BOMA Education Session Spotlights
JLL head of customer experience Peter Merrett—who came all the way from Australia—presented “The New Office Romance: How Are We Helping Our Customers Fall in Love With Us?”, which focused on creating happy, fun and inspiring workplaces. (To set the scene, Peter, standing, scattered rose petals on the floor to welcome attendees and provided them with giant red balloons.) Amazing customer service is now the expectation, he says. Carve time for yourself and your team to see how you’re setting them up for happiness. As Walt Disney once said, “You can’t have a happy show without a happy crew,” Peter points out. What are you doing each day to make your customers feel really appreciated? Do you take time to thank your team personally? Focusing on these can help you achieve greater customer service satisfaction ratings, higher rental rates and a better overall workplace.
During the “New Building Operational Risks” session, DTZ’s Katie Ross, Healthy Building International’s Simon Turner and EnerNOC’s Jake Blaine noted the risks that come from sustainability. While we make decisions on a financial basis, according to Simon, we don’t necessarily think of risk, which includes direct exposure and value exposure—unknowns that could kill or damage deals. The panelists noted the unintended consequences of green initiatives (like high-efficiency toilets that can't handle the amount of waste produced by a building or Legionnaires' disease found in dead-legs of waterless urinals); the benefit of using demand response and energy management solutions; and changes coming to programs like Energy Star and LEED.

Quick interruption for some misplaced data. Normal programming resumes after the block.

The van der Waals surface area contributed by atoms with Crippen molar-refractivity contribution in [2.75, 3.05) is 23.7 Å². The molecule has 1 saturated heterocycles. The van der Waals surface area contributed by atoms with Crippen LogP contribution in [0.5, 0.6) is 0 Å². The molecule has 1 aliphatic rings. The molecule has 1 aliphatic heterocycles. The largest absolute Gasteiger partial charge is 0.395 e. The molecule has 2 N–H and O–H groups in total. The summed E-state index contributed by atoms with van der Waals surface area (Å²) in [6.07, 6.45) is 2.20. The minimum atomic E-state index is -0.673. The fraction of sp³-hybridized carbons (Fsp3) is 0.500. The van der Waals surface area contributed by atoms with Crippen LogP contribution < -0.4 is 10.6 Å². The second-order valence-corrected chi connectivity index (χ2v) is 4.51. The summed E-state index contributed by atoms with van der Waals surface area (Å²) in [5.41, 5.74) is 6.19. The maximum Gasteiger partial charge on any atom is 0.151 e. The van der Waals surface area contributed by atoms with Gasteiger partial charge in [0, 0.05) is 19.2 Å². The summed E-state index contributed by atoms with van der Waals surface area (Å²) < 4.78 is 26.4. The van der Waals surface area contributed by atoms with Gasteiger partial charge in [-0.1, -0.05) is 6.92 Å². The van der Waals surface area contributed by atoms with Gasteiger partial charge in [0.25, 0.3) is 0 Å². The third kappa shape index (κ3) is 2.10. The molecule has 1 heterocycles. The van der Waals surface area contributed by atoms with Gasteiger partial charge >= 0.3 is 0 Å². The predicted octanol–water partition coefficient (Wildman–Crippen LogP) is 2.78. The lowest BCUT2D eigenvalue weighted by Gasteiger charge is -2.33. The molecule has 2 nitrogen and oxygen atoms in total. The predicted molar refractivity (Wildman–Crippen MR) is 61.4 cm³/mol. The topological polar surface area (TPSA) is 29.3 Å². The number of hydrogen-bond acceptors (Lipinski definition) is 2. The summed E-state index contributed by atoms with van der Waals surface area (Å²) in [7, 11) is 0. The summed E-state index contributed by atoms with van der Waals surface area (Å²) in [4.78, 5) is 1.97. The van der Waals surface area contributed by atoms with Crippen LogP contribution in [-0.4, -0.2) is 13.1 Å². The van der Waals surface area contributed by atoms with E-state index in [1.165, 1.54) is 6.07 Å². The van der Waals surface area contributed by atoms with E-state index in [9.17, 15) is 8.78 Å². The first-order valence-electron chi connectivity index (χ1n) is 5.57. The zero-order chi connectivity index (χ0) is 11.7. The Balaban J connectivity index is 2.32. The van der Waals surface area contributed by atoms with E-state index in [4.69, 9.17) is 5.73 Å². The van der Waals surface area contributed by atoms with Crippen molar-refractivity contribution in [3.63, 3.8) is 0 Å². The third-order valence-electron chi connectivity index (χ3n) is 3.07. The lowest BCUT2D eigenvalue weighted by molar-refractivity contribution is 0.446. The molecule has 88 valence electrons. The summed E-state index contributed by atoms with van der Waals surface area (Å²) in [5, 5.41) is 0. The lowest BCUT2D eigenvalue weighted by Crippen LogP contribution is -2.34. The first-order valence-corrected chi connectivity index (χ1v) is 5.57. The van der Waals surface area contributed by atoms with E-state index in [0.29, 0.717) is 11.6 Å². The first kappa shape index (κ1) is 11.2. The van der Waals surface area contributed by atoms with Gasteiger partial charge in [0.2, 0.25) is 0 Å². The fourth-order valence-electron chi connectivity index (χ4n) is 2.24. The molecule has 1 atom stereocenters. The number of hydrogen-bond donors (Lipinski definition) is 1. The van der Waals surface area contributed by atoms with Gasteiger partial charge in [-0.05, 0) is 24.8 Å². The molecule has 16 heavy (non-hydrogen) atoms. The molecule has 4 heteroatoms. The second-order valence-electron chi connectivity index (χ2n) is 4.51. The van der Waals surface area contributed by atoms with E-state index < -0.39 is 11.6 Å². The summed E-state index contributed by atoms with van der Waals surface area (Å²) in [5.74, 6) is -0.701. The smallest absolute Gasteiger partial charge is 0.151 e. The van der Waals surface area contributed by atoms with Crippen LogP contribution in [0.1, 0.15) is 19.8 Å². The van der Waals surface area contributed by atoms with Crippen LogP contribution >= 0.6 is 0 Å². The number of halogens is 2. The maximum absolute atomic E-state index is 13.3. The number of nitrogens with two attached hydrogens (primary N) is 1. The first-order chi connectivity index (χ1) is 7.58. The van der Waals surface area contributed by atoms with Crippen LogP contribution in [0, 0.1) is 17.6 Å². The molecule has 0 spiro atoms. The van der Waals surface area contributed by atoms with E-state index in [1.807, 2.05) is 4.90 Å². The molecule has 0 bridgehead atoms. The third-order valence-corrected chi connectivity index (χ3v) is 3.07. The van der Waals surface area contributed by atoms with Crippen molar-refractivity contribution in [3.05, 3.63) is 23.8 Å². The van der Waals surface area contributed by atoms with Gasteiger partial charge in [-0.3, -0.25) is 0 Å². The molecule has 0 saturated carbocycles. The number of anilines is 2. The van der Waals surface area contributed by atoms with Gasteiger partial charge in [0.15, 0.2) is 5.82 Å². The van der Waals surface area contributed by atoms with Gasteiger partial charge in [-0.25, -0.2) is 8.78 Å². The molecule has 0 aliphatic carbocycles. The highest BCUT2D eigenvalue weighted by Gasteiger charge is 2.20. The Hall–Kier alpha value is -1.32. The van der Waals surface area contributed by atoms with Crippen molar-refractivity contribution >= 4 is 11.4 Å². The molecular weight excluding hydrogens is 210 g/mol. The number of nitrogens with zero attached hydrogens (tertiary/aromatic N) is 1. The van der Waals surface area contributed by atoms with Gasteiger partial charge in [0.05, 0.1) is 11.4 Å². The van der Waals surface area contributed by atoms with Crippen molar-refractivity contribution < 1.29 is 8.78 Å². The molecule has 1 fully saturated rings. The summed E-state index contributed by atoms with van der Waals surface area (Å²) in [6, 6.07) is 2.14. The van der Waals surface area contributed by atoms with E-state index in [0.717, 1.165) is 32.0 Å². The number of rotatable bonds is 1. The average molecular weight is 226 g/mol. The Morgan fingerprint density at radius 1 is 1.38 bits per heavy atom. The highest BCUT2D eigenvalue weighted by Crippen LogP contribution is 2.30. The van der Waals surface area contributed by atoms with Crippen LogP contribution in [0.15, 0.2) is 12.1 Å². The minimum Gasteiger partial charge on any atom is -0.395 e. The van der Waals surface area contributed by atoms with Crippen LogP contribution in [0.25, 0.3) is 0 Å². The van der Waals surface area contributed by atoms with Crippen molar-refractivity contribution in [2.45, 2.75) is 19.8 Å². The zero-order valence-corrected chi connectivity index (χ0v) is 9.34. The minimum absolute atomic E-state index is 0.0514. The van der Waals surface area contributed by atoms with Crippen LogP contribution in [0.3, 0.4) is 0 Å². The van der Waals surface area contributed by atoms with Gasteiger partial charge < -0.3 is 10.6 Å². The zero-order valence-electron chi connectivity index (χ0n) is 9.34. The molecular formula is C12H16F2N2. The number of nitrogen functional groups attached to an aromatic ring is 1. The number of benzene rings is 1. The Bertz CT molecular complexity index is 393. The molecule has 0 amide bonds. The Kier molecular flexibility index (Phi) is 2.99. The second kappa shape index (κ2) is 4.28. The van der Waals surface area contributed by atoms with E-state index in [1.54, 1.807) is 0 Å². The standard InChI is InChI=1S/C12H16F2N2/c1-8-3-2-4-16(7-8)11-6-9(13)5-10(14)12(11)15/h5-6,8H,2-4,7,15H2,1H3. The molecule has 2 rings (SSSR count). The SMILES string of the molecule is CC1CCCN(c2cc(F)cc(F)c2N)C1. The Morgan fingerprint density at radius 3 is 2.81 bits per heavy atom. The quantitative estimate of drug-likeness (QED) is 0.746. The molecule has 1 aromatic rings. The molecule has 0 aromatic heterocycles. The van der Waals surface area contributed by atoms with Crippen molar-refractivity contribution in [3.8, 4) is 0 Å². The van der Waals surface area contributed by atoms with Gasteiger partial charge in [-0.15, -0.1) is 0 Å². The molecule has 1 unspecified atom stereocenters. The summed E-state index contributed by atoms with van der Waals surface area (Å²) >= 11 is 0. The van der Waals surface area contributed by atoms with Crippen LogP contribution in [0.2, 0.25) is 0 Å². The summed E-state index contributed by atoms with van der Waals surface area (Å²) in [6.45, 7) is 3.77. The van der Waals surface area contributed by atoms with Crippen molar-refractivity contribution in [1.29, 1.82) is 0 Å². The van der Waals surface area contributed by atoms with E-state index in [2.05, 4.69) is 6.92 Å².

Envision Realty Services' Craig Sheehy, Corporate Sustainability Strategies' Brenna Walraven and Oracle's George Denise touched on no- and low-cost efficiency strategies from the BOMA Energy Efficiency Program (also known as BEEP). Brenna says that implementing these strategies can demonstrate your leadership through greater energy efficiency to tenants, owners and other building stakeholders; improve property performance and tenant comfort; and reduce energy costs. Some of the strategies discussed included installing low-flow water fixtures; optimizing energy management systems time schedules; and making use of variable frequency drives and heat recovery systems.
Many attendees at the “Proper Staffing for Industrial Management” session noted that they had trouble hiring and retaining talent. DCT Industrial’s Charla Rios says that you have to identify the needs of your company before hiring a property manager—like the size of your portfolio, your geography, the attributes of your top performers and your company culture, to name a few. “It’s not as simple as saying, ‘I need a property manager.’ You’re looking for someone who can take on multiple properties and different types of customers.” RETS Associates’ Jana Turner adds it’s also about delving into client investment objectives for the portfolio. Talent should have strong financial acumen, customer service skills, ability to negotiate, exceptional communication skills and the ability to tackle issues proactively. If you’re hiring, know your competition and what your company has to offer; use social media and industry organization to meet recruits; use recruiting firms for key positions; treat candidates as customers; and move quickly when you find the right candidate.